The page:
Frankenstein was born from a challenge. Lord Byron, Percy Shelley (Mary’s lover), John Polidori (Byron’s physician) and Claire Clairmont (Mary’s stepsister) were each challenged to write a ‘ghost story.’ At the time, 1816, they were all summering at Lake Geneva, Mary was 18 years old, and she finished her story in 1817. That ghost story has now become a classic — Frankenstein also known as The Modern Prometheus.
Written in notebooks that show grammar corrections in Mary’s hand, as well as Percy’s, it is the tale of how “the scientist Victor Frankenstein brings life to a monster stitched together from human remains, was published in 1818.”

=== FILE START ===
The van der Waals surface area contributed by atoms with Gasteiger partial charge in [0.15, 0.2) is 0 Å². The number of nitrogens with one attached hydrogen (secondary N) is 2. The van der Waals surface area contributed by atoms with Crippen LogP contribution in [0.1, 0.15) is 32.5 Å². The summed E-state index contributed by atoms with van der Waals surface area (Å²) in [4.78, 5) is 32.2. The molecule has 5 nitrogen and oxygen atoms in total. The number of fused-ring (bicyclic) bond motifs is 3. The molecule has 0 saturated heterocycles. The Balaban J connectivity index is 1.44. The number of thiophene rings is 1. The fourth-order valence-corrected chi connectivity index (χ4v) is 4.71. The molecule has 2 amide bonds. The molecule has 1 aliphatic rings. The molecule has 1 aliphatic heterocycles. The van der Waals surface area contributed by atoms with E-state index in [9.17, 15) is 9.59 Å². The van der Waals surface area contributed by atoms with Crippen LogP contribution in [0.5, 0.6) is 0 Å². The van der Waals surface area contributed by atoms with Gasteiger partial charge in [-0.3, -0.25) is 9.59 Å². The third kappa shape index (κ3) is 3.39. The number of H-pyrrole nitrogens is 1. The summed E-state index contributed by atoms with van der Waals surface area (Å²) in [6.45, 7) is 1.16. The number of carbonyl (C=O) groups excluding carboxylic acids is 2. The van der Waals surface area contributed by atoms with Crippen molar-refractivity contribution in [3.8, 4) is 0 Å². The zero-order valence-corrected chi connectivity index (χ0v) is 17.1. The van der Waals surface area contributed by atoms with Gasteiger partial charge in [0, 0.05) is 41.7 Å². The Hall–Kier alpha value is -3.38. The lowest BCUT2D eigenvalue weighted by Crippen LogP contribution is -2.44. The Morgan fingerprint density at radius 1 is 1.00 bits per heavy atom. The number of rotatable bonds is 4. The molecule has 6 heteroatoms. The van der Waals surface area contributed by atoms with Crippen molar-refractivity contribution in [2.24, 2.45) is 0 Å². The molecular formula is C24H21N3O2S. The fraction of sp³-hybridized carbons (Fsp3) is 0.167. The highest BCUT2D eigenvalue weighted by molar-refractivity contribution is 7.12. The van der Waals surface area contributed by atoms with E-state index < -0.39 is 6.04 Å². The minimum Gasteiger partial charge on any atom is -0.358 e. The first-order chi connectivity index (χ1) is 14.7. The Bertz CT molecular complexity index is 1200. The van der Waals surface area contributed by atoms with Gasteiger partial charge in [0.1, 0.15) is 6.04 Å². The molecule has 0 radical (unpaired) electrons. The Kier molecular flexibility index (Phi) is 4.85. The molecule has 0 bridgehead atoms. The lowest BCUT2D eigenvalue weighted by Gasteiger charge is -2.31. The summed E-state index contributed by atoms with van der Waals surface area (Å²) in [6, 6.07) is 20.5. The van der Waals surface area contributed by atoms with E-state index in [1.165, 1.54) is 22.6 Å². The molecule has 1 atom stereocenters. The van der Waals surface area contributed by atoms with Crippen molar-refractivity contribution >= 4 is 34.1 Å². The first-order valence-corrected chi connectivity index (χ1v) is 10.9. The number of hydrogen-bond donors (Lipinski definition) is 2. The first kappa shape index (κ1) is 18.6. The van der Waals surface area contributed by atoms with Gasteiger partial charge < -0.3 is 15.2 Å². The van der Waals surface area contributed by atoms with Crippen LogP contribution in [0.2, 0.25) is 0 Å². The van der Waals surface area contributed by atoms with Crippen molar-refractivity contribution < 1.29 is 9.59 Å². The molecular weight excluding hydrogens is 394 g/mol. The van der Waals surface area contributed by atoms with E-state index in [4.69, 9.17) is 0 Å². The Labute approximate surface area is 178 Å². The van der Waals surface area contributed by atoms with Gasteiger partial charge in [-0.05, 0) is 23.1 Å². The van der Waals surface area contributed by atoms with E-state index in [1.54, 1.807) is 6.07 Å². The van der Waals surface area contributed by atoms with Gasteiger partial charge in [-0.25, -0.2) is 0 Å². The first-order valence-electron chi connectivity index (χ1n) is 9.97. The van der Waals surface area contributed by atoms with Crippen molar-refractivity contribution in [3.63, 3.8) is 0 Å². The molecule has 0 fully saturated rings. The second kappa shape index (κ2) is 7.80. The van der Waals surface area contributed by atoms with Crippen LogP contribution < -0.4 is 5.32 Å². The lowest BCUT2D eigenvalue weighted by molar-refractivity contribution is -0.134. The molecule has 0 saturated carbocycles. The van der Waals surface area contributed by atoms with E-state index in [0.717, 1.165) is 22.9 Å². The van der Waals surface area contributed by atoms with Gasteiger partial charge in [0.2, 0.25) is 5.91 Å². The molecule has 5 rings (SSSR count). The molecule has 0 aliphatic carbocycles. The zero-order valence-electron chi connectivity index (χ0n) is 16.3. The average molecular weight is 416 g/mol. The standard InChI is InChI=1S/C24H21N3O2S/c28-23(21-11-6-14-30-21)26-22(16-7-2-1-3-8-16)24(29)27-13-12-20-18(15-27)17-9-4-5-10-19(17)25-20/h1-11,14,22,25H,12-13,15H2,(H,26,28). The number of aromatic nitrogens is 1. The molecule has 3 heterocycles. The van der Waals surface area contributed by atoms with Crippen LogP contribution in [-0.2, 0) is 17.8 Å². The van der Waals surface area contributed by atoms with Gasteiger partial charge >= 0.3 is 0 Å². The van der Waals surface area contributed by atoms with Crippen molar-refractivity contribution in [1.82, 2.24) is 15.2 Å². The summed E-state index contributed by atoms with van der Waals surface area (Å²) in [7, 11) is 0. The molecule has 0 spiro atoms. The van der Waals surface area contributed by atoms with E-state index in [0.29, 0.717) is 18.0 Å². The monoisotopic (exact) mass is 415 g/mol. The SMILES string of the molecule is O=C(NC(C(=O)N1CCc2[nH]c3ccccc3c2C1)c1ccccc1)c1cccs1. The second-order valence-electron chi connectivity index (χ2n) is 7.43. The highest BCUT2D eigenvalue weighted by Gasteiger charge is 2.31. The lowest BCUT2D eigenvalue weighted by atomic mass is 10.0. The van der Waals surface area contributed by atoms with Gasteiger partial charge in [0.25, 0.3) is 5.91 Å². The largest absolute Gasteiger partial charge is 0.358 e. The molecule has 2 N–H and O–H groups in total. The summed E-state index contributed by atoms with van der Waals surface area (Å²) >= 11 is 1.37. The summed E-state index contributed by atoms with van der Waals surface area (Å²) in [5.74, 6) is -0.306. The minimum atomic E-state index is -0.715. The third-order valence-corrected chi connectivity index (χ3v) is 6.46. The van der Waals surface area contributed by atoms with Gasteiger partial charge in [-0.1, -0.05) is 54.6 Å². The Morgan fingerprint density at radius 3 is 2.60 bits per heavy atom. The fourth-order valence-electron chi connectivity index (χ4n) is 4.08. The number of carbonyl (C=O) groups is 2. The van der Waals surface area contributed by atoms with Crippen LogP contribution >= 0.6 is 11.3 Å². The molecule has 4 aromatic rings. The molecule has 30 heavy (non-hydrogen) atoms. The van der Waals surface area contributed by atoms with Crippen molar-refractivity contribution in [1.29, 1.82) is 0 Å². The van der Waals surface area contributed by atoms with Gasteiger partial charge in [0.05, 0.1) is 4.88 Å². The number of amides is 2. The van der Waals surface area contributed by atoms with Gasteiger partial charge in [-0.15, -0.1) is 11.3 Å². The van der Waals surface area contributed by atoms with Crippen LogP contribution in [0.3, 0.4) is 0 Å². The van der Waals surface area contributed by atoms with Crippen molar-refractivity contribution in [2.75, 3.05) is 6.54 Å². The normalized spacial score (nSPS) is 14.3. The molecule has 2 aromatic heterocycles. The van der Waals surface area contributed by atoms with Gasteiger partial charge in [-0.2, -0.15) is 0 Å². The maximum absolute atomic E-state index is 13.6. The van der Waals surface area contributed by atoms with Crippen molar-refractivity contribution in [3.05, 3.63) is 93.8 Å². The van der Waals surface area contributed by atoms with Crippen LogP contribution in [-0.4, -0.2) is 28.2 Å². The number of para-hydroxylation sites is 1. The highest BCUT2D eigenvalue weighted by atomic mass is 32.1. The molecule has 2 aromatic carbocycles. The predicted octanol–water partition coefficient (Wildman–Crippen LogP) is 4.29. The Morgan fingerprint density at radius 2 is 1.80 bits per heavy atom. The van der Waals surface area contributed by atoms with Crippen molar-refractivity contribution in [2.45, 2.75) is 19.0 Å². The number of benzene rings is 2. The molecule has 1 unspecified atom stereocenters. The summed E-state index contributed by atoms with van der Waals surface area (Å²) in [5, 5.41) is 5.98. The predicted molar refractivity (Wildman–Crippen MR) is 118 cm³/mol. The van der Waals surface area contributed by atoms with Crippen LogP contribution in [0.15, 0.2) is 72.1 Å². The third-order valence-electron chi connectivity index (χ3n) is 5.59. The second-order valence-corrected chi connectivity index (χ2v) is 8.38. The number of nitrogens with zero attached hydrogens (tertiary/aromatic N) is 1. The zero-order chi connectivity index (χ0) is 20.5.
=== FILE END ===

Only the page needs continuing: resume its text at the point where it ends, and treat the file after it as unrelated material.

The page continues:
The original notebooks are held in the Bodleian library in Oxford. March of this year will mark the 200th anniversary of the books first publication, and SP Books will be releasing the notebooks to mark the occasion with a limited printing of 1000 copies on March 15th.
Most readers today, are most familiar with an 1831 edition of the book that contains vast revisions from the original notebooks. Releasing the original is “to give the impression to readers that they are holding the original – so you have the feeling the author gave you the notebooks.”
The notebooks show the evolution of Frankenstein, how Shelley created a more ‘human’ monster. They also show the editing by her eventual husband, Percy Shelley.
Copies and details can be found on SP Books website.